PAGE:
Pierre Savatier

30 August 1983 - 17 September 1983
Opening Reception 30 August 1983 8pm

West Gallery:

Drawing Room Ballad

Pierre Savatier has been working for several years with photography, interested in the photographic object and how this object works in space and time.

“The Point from which I start is a situation, an understanding which has nothing to do with events. To me a situation is a space and a time inside of which I see something. A lucid and enlightening act in which there is a phenomenon of exchange, a reciprocity, carried by photography.” – Pierre Savatier, 1983

Pierre Savatier and Richard Larzell, at Mercer Union
John Bentley Mays
Globe and Mail, September 1983

Two separately conceived installations which surprisingly come together as a single tale of two countries (Savatier is French; Layzell is English) and two contemporary artistic attitudes.

The more severe and elegant of the two is Savatier s array of photographs, distributed far apart on walls painted flat white and flat black, and at odd heights and angles. One melancholy sequence of images seems to describe an apprehensive woman walking down a boardwalk – but whether it does or not doesn’t matter. Savatier’s main concern seems to be philosophy, not narrative. And, if you had to name the philosophers Savatier seems most interested in, Heidegger would be at least one choice – simply because this artist, like Heidegger (and like many interesting European performance artists active before the recent painting avalanche), is principally engaged with the large conceptual issues of time, space, perception and situation.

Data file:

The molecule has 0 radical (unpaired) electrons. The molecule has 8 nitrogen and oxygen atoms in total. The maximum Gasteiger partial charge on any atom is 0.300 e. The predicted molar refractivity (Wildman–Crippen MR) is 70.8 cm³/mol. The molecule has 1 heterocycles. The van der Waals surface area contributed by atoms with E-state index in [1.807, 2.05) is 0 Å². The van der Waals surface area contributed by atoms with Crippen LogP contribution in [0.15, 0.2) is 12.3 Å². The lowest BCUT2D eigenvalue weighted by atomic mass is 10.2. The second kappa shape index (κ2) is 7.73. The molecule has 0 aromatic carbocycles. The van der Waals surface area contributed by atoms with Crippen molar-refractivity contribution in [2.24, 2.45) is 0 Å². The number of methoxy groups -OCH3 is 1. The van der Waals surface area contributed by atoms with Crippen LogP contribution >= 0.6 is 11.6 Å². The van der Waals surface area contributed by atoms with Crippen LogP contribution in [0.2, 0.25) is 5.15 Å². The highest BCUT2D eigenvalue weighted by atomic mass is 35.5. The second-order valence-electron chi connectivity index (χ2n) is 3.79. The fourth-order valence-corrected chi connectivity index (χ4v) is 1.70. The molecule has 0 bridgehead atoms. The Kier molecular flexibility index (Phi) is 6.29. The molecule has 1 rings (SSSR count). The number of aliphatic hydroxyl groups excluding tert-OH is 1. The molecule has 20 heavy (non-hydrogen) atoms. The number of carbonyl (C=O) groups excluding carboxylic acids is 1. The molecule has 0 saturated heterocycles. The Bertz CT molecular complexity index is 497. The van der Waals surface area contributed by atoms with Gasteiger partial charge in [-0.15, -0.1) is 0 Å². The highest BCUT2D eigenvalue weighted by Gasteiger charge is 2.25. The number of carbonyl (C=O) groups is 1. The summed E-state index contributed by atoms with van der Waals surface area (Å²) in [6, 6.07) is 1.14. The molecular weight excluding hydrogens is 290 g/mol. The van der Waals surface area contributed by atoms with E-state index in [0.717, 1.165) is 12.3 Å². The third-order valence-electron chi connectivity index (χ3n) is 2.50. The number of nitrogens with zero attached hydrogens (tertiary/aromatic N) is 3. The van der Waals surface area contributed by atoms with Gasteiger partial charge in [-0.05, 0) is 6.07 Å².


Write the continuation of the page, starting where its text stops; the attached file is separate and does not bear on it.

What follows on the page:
You can appreciate Savatier’s piece. You can actually like Layzell’s, which is a personal, humane piece about birds, the reality and symbolism thereof, especially their usefulness as symbols of peace.

To remind us to think about peace – the show’s explicit aim – Layzell has provided a videotaped bird’s-eye view of Toronto, a big wall piece built up from large, scrappy drawings of hands and wings, lightly, stapled down, large scarf-like scraps of paper, suggesting wings, and other elements. The piece could be destroyed in 10 seconds with a cigarette lighter, or ripped down in not much more time, it is that vulnerable. And that vulnerability to damage (and, by implication, to the contempt of cynics, high-art prejudice against such flimsy stuff, etc.) is one component of the piece – a reminder of how fragile a thing peace is.

If this all sounds precious, it isn’t. It is however, out of sync with most artistic discourse in Toronto, which is a good reason to see the show.